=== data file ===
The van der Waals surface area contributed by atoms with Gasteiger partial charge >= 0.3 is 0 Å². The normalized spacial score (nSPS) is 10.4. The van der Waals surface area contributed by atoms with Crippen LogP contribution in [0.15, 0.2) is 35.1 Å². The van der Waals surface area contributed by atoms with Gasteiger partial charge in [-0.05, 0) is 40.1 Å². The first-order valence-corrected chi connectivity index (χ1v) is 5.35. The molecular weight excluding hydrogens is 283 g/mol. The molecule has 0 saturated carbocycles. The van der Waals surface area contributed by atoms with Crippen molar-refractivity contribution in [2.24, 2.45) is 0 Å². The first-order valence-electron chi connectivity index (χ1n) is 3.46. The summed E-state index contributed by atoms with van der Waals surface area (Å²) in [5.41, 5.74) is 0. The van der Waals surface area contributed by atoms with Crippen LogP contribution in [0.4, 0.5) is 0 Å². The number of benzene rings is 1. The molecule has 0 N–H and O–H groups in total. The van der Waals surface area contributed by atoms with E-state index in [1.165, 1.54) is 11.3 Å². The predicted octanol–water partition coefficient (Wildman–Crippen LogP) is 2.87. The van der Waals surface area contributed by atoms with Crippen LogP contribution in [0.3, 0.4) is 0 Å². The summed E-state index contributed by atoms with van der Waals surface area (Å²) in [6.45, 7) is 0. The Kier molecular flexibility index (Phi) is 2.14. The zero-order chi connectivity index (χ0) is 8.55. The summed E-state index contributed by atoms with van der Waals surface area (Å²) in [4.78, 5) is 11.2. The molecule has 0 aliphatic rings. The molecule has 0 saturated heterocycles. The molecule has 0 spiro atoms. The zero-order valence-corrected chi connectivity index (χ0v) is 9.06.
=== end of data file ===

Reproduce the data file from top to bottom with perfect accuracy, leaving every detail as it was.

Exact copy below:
The van der Waals surface area contributed by atoms with Gasteiger partial charge >= 0.3 is 0 Å². The normalized spacial score (nSPS) is 10.4. The van der Waals surface area contributed by atoms with Crippen LogP contribution in [0.15, 0.2) is 35.1 Å². The van der Waals surface area contributed by atoms with Gasteiger partial charge in [-0.05, 0) is 40.1 Å². The first-order valence-corrected chi connectivity index (χ1v) is 5.35. The molecular weight excluding hydrogens is 283 g/mol. The molecule has 0 saturated carbocycles. The van der Waals surface area contributed by atoms with Crippen molar-refractivity contribution in [2.24, 2.45) is 0 Å². The first-order valence-electron chi connectivity index (χ1n) is 3.46. The summed E-state index contributed by atoms with van der Waals surface area (Å²) in [5.41, 5.74) is 0. The van der Waals surface area contributed by atoms with Crippen LogP contribution in [0.4, 0.5) is 0 Å². The number of benzene rings is 1. The molecule has 0 N–H and O–H groups in total. The van der Waals surface area contributed by atoms with E-state index in [1.165, 1.54) is 11.3 Å². The predicted octanol–water partition coefficient (Wildman–Crippen LogP) is 2.87. The van der Waals surface area contributed by atoms with Crippen LogP contribution in [0.3, 0.4) is 0 Å². The summed E-state index contributed by atoms with van der Waals surface area (Å²) in [6.45, 7) is 0. The Kier molecular flexibility index (Phi) is 2.14. The zero-order chi connectivity index (χ0) is 8.55. The summed E-state index contributed by atoms with van der Waals surface area (Å²) in [4.78, 5) is 11.2. The molecule has 0 aliphatic rings. The molecule has 0 saturated heterocycles. The molecule has 0 spiro atoms. The zero-order valence-corrected chi connectivity index (χ0v) is 9.06.